Food File: Banh Da Cua Hai Phong (Crab Noodle Soup, Hai Phong-Style)
I am being bombarded with information about new Vietnamese dishes … and I’m in heaven.
Well, most of the time I’m in heaven. It’s a bit hellish to have some free time, someone to take care of the baby, a new food to try, an address to try it at and NO MOTORBIKE!!!
Thankfully, Darling Man sometimes offers to take the bus to work so that I can get out and about.
And that’s how I came to be testing out bánh đa cua Hải Phòng, a crab noodle soup from the northern port city of Hai Phong, famous for being the jumping-off point for Halong Bay and for its gun battles between farmers and police.
Banh da cua uses an usual type of noodle called (as you probably guessed) banh da. It’s made from the same dough that’s used to make giant rice crackers. The noodles are chewier than other types of rice noodles, with more of a roasted rice flavour.
The soup also contains pork balls, two different type of crab cake, pounded-up rice paddy crab and bò lá lốt, beef wrapped in betel leaves. (I ordered my soup without the beef, which is why you can’t see little black logs in the picture.)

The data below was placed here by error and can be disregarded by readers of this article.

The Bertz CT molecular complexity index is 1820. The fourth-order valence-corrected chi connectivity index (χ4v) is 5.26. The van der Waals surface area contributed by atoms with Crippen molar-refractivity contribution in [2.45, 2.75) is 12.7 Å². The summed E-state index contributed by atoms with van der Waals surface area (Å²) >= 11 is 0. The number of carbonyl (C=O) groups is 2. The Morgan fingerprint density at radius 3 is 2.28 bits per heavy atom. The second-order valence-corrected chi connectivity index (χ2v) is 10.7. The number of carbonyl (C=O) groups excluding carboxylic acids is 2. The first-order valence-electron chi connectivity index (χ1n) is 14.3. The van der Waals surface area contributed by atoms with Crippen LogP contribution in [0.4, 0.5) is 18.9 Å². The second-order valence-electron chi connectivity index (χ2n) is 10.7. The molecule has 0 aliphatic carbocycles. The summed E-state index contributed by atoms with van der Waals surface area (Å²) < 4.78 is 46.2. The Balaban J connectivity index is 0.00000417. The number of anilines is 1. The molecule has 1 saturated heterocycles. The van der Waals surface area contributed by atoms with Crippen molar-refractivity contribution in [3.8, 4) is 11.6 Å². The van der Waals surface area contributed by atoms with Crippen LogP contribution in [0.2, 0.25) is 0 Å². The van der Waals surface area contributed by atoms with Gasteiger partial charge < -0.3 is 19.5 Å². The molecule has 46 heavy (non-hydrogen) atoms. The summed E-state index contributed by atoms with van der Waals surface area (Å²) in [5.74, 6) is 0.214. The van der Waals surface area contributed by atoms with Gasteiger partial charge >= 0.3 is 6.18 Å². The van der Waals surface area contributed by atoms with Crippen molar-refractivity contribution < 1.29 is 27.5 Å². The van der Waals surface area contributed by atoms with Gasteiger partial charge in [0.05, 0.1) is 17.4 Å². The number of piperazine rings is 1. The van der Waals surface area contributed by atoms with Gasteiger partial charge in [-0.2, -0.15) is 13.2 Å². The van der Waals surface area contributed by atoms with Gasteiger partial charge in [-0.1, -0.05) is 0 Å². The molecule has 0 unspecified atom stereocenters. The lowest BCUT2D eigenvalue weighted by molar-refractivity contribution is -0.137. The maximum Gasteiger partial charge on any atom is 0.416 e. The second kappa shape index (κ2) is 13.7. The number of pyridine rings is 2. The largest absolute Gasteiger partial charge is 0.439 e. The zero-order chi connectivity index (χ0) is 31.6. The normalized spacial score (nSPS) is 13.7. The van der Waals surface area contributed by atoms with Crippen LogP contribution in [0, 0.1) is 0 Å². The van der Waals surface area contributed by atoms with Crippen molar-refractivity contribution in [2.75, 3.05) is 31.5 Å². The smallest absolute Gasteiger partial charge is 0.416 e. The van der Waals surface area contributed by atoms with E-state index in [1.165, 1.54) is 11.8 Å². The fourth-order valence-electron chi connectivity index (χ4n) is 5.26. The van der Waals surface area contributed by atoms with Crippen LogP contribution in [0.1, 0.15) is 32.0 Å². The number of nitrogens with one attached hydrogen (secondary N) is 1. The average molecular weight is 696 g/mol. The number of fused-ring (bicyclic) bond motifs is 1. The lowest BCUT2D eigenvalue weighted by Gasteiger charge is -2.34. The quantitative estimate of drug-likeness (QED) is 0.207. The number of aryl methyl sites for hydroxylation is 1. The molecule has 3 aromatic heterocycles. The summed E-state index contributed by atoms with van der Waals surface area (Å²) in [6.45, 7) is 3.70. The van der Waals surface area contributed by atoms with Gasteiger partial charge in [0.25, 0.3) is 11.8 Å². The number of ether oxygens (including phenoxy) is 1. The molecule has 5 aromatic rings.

And there’s lots of greenery in this version of the soup. As well as the plate of shredded lettuce and green perilla leaves that’s served alongside the soup, the bowl is stuffed with morning glory, the everyday green Vietnamese vegetable that’s sometimes translated as water spinach.
I was thrilled to have discovered banh da cua Hai Phong with my team of taste testers. It was the second brilliant discovery of the night, after our duck taco experience.
However, when I got home I realised my photos were all blurred. (I’m so glad I found out I have shaky hands now, many years after deciding not to be a surgeon.)
So on a stinking hot Monday afternoon Miss M and I returned to the banh da cua place we found in District 1 to order the other dish on the menu and take some non-blurred photos. Because shaky hands are much more of a problem when taking photos in low light.
But wouldn’t you know it … the power was off. The restaurant was open, but it was dim and dark inside … with no fans.
As the sweat poured off us both, we arranged and rearranged our bowl of soup. Miss M posed for me …
… in a very professional manner. While I, on the other hand, unprofessionally left my lens cap on the table. D’oh!
I guess we have to go back. What a tough life we have.
We tried banh da cua Hai Phong at a restaurant with the same name at 88 Tran Quang Khai Street, District 1. However, since trying it there, I’ve noticed a little place near our house that serves the same dish. Apparently it’s available all over the place, so keep your eyes peeled for the name of the soup where ever you are in Vietnam.
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6 years ago